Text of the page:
Timothy Matovina is Professor of Theology and Co-Director of the Institute for Latino Studies at the University of Notre Dame. He works in the area of Theology and Culture, with specialization in U.S. Catholic and U.S. Latino theology and religion. Professor Matovina has authored over 100 essays and reviews in scholarly and opinion journals. He has also written or edited 16 books, most recently Latino Catholicism: Transformation in America’s Largest Church (Princeton, 2012) and Guadalupe and Her Faithful: Latino Catholics in San Antonio, from Colonial Origins to the Present (Johns Hopkins, 2005). Among his various scholarly awards, in 2010 Matovina received the Virgilio Elizondo Award “for distinguished achievement in theology, in keeping with the mission of the Academy” from the Academy of Catholic Hispanic Theologians of the United States (ACHTUS). At Notre Dame he has won two teaching awards, including the Julian Samora Award that members of Notre Dame’s La Alianza student organization confer on a faculty member whose research, teaching, and service advance knowledge and empowerment of Latino/a students and communities. He has also won thirteen book awards, including five for his most recent book, Latino Catholicism: Transformation in America’s Largest Church, which was selected as a CHOICE “Outstanding Academic Title” for 2012. His current book project is tentatively titled Engaging a New World: Theologies of Guadalupe from the Era of Conquest to Pope Francis.  Professor Matovina will give his plenary address on Friday afternoon and his title is  Catholic History and College Theology in 21st-Century América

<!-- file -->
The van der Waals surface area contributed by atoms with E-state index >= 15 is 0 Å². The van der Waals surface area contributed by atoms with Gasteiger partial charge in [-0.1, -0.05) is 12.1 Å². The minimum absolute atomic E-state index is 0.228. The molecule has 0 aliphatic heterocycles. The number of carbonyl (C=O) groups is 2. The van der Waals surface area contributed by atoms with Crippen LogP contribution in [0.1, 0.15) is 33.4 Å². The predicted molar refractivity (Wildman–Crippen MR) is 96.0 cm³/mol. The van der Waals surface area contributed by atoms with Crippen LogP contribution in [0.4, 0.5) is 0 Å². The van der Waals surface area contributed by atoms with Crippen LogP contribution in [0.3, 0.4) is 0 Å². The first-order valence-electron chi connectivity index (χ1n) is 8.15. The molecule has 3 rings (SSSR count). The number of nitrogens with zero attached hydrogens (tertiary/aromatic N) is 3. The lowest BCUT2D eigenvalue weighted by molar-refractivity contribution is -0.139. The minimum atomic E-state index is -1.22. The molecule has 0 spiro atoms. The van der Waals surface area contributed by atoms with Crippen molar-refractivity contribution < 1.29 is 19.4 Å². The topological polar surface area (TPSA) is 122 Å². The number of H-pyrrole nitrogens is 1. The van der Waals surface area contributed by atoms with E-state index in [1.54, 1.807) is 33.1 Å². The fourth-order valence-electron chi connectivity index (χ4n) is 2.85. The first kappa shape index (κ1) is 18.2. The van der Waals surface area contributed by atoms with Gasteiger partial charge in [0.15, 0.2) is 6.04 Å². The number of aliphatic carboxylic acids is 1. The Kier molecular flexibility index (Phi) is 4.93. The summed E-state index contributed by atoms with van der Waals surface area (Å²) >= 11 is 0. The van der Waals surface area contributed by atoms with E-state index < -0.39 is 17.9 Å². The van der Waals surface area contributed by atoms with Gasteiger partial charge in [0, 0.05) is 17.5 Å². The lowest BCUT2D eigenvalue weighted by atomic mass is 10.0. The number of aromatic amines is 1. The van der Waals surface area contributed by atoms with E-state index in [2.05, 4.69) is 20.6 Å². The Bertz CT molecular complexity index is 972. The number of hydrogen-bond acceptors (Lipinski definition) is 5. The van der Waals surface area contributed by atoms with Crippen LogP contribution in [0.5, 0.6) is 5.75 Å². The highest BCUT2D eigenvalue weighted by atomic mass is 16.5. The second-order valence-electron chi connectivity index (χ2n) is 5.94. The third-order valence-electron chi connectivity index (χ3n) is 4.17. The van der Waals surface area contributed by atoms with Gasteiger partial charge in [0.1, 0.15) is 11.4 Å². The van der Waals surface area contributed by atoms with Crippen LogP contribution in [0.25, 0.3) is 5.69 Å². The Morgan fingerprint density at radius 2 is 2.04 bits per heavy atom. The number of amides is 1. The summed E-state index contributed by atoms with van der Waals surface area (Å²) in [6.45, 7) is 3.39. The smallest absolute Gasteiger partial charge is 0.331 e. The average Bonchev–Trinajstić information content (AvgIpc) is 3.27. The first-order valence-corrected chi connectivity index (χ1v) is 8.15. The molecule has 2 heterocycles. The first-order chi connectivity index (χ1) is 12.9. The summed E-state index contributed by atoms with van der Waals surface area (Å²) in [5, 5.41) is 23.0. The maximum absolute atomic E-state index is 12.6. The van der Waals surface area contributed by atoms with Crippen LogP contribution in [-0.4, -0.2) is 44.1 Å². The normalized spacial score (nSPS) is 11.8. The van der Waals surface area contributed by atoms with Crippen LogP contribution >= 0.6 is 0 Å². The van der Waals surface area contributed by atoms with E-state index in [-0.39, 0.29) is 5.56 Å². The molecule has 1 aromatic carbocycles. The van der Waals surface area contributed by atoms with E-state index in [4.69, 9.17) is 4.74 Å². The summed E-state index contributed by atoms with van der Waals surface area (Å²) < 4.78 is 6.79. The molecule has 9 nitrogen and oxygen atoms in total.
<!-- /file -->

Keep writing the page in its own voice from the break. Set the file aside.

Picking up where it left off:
Sister Patricia Wittberg, SC